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Entrance length

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Entrance length

In fluid dynamics, the entrance length is the distance a flow travels after entering a pipe before the flow becomes fully developed. Entrance length refers to the length of the entry region, the area following the pipe entrance where effects originating from the interior wall of the pipe propagate into the flow as an expanding boundary layer. When the boundary layer expands to fill the entire pipe, the developing flow transitions to fully developed flow, where flow characteristics no longer change with increased distance along the pipe. Many different entrance lengths exist for a variety of flow conditions. Hydrodynamic entrance length describes the formation of a velocity profile caused by viscous fources propagating from the pipe wall. Thermal entrance length describes the formation of a temperature profile. Awareness of entrance length may be necessary for the effective placement of instrumentation, such as fluid meters.


Hydrodynamic Entrance Length

The hydrodynamic entrance region refers to the area of a pipe where fluid entering a pipe develops a velocity profile due to viscous forces propagating from the interior wall of a pipe. This region is characterized by a non-uniform flow. The fluid enters a pipe at a uniform velocity, then fluid particles in the layer in contact with the surface of the pipe come to a complete stop due to the no-slip condition. Due to viscosity of the fluid, the layer in contact with the pipe surface, resists the motion of adjacent layers and slows them down gradually. For the conservation of mass to hold true the velocity of middle layers of the fluid in the pipe increases (since the layers of fluid near the pipe surface have reduced velocities). This develops a velocity gradient across the cross section of the pipe.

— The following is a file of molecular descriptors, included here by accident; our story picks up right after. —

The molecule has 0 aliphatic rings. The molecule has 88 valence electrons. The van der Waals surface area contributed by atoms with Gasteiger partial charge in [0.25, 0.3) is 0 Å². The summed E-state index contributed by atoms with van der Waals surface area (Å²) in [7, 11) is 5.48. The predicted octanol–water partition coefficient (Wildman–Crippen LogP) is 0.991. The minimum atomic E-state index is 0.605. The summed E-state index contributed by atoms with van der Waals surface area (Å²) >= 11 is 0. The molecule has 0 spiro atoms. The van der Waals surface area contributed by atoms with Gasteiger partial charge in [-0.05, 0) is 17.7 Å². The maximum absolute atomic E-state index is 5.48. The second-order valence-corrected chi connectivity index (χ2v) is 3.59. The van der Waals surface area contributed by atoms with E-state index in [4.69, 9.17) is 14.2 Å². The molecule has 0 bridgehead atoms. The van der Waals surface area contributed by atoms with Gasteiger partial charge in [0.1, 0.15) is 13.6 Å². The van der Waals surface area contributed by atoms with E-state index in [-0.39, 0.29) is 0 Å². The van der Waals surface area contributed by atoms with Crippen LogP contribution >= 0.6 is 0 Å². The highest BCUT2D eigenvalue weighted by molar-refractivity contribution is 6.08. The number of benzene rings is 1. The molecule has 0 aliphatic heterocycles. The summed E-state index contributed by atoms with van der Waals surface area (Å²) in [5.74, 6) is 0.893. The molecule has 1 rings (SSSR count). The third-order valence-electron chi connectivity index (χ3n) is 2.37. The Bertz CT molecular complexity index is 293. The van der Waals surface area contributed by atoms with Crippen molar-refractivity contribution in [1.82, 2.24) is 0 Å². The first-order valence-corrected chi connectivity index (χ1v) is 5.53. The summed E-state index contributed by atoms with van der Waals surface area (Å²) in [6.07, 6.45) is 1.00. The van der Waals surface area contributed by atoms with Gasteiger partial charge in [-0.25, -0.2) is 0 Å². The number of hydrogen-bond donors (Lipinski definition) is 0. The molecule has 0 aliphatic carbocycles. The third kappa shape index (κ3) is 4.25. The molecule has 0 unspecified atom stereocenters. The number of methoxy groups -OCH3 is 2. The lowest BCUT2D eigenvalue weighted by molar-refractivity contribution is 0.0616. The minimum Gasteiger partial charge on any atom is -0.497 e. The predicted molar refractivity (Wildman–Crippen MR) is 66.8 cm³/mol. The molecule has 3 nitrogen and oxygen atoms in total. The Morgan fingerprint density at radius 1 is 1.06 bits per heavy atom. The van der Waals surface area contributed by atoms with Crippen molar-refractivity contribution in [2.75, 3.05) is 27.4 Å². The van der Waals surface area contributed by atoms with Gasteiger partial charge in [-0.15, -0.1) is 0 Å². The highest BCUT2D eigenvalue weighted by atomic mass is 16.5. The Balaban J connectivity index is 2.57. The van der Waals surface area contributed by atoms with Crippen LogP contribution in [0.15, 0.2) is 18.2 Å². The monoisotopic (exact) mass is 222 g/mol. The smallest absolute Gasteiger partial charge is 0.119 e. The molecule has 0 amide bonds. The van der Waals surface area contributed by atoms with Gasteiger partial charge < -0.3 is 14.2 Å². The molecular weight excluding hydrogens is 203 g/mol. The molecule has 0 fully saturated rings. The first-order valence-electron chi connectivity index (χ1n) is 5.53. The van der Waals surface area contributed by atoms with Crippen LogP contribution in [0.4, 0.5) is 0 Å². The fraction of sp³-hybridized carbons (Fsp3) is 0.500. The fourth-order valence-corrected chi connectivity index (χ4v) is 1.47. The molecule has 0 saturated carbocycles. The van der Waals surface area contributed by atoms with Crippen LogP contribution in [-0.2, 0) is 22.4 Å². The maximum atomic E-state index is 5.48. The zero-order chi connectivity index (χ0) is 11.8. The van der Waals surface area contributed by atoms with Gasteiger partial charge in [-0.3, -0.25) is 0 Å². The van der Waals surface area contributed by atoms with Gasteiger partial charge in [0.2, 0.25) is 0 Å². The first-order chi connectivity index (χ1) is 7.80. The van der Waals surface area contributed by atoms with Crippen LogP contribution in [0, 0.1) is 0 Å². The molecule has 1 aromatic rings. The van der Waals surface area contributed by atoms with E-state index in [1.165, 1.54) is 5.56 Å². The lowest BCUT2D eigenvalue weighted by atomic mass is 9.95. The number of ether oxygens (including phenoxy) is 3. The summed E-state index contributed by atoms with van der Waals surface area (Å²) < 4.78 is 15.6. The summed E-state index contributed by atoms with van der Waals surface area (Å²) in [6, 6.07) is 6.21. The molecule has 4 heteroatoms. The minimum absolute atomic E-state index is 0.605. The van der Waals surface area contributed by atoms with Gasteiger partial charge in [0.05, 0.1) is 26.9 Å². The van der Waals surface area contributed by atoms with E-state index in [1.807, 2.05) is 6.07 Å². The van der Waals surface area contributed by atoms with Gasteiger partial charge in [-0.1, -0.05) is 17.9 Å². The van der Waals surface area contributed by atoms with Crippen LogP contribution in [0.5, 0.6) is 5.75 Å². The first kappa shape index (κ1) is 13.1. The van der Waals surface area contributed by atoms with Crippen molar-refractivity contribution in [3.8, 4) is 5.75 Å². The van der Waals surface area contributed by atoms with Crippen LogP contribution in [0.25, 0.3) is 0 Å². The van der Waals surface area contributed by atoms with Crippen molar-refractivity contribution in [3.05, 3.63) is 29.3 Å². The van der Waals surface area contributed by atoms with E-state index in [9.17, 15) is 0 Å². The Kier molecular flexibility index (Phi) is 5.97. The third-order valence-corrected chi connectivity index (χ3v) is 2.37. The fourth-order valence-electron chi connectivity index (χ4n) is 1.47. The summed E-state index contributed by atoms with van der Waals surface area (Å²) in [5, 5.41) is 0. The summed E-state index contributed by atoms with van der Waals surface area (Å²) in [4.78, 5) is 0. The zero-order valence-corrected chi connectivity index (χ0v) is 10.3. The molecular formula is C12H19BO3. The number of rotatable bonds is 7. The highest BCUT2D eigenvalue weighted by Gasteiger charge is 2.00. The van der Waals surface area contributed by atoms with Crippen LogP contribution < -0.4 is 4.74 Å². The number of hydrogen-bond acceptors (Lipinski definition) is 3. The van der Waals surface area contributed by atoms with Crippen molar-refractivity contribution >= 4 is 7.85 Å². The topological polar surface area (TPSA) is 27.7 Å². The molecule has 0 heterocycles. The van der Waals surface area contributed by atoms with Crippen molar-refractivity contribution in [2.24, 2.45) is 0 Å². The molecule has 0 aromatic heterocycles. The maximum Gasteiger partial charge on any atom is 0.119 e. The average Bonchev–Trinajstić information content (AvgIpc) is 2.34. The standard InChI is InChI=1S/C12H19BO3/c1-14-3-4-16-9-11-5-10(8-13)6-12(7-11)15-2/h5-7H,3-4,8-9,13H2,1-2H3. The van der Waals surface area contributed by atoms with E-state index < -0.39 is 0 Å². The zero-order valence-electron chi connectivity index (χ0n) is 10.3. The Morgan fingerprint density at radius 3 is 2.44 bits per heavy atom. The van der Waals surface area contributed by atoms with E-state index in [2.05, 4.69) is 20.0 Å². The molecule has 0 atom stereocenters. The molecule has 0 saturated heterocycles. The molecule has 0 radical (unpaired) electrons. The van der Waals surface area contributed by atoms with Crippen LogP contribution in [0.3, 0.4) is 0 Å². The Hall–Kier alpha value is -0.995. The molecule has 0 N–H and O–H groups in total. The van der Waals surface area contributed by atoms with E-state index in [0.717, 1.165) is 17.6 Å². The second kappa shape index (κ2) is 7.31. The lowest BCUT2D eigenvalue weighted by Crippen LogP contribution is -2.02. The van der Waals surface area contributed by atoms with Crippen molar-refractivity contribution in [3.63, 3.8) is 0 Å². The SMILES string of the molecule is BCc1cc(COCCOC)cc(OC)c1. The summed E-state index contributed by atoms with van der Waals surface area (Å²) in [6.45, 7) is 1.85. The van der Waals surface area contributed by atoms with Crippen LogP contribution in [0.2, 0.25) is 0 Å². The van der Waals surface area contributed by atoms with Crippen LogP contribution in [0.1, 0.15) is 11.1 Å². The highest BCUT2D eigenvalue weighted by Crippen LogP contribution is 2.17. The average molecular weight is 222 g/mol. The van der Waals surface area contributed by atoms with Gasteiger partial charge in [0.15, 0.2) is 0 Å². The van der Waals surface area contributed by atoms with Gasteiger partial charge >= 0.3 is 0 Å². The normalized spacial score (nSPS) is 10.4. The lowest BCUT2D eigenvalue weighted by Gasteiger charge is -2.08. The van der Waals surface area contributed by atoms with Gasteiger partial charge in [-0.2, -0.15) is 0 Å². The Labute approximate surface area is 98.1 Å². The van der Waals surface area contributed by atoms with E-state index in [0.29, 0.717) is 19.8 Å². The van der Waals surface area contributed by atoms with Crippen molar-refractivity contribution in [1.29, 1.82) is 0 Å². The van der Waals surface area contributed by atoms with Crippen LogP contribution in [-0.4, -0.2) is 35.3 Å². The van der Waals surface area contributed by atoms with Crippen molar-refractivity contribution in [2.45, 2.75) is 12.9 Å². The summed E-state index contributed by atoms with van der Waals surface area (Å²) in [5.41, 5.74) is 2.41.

Boundary layer

The layers in which the shearing viscous forces are significant, is called boundary layer. This boundary layer is a hypothetical concept. It divides the flow in pipe into two regions:

  1. Boundary layer region: The region in which viscous effects and the velocity changes are significant.
  2. The irrotational (core) flow region: The region in which viscous effects and velocity changes are negligible.

When the fluid just enters the pipe, the thickness of the boundary layer gradually increases from zero moving in the direction of fluid flow and eventually reaches the pipe center and fills the entire pipe. This region from the entrance of pipe to the point where the boundary layer covers the entire pipe is termed as the hydrodynamic entrance region and length of the pipe in this region is termed as the hydrodynamic entry length. In this region the velocity profile develops and thus the flow is called the hydrodynamically developing flow. After this region, the velocity profile is fully developed and continues unchanged. This region is termed the (hydrodynamically) fully developed region. But this is not the fully developed fluid flow until the normalised temperature profile also becomes constant.

In case of laminar flow, the velocity profile in the fully developed region is parabolic but in the case of turbulent flow it gets a little flatter due to vigorous mixing in radial direction and eddy motion.

The velocity profile remains unchanged in the fully developed region.

Hydrodynamic Fully Developed velocity profile  : u ( r , x ) x = 0 u = u ( r )
(where x is the streamwise or flow direction).